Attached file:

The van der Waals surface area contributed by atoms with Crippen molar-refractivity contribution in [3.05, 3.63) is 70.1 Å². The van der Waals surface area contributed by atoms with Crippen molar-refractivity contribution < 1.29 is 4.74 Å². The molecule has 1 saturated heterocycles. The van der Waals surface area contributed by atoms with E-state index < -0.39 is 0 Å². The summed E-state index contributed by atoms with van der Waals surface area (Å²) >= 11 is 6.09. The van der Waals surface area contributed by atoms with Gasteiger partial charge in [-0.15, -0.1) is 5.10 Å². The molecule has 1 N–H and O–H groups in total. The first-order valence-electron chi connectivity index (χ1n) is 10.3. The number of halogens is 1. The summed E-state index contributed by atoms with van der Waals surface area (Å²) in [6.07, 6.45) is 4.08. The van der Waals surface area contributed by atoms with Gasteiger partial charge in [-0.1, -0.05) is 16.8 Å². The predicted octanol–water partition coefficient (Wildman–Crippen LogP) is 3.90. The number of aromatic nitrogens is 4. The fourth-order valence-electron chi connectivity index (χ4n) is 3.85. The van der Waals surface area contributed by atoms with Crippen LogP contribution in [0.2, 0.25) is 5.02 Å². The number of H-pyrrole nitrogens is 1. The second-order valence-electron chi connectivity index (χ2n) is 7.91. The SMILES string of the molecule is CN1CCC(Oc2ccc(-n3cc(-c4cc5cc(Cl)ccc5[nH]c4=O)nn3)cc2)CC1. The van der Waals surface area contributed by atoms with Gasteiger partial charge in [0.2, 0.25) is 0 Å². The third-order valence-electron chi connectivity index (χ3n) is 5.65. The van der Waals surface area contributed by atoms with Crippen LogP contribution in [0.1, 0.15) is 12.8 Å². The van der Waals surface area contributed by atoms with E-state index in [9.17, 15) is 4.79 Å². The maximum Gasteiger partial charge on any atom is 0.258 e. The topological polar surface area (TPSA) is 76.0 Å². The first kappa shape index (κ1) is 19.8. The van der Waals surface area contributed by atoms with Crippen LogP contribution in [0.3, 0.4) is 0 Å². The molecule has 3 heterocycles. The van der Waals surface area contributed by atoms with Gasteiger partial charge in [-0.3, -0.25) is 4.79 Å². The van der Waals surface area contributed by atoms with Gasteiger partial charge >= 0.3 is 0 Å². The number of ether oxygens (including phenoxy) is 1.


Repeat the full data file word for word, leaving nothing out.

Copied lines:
The van der Waals surface area contributed by atoms with Crippen molar-refractivity contribution in [3.05, 3.63) is 70.1 Å². The van der Waals surface area contributed by atoms with Crippen molar-refractivity contribution < 1.29 is 4.74 Å². The molecule has 1 saturated heterocycles. The van der Waals surface area contributed by atoms with E-state index < -0.39 is 0 Å². The summed E-state index contributed by atoms with van der Waals surface area (Å²) >= 11 is 6.09. The van der Waals surface area contributed by atoms with Gasteiger partial charge in [-0.15, -0.1) is 5.10 Å². The molecule has 1 N–H and O–H groups in total. The first-order valence-electron chi connectivity index (χ1n) is 10.3. The number of halogens is 1. The summed E-state index contributed by atoms with van der Waals surface area (Å²) in [6.07, 6.45) is 4.08. The van der Waals surface area contributed by atoms with Gasteiger partial charge in [-0.1, -0.05) is 16.8 Å². The predicted octanol–water partition coefficient (Wildman–Crippen LogP) is 3.90. The number of aromatic nitrogens is 4. The fourth-order valence-electron chi connectivity index (χ4n) is 3.85. The van der Waals surface area contributed by atoms with Crippen LogP contribution in [0.2, 0.25) is 5.02 Å². The number of H-pyrrole nitrogens is 1. The second-order valence-electron chi connectivity index (χ2n) is 7.91. The SMILES string of the molecule is CN1CCC(Oc2ccc(-n3cc(-c4cc5cc(Cl)ccc5[nH]c4=O)nn3)cc2)CC1. The van der Waals surface area contributed by atoms with Gasteiger partial charge in [0.2, 0.25) is 0 Å². The third-order valence-electron chi connectivity index (χ3n) is 5.65. The van der Waals surface area contributed by atoms with Crippen LogP contribution in [0.1, 0.15) is 12.8 Å². The van der Waals surface area contributed by atoms with E-state index in [9.17, 15) is 4.79 Å². The maximum Gasteiger partial charge on any atom is 0.258 e. The topological polar surface area (TPSA) is 76.0 Å². The first kappa shape index (κ1) is 19.8. The van der Waals surface area contributed by atoms with Crippen LogP contribution in [0.3, 0.4) is 0 Å². The molecule has 3 heterocycles. The van der Waals surface area contributed by atoms with Gasteiger partial charge in [-0.3, -0.25) is 4.79 Å². The van der Waals surface area contributed by atoms with Gasteiger partial charge >= 0.3 is 0 Å². The number of ether oxygens (including phenoxy) is 1.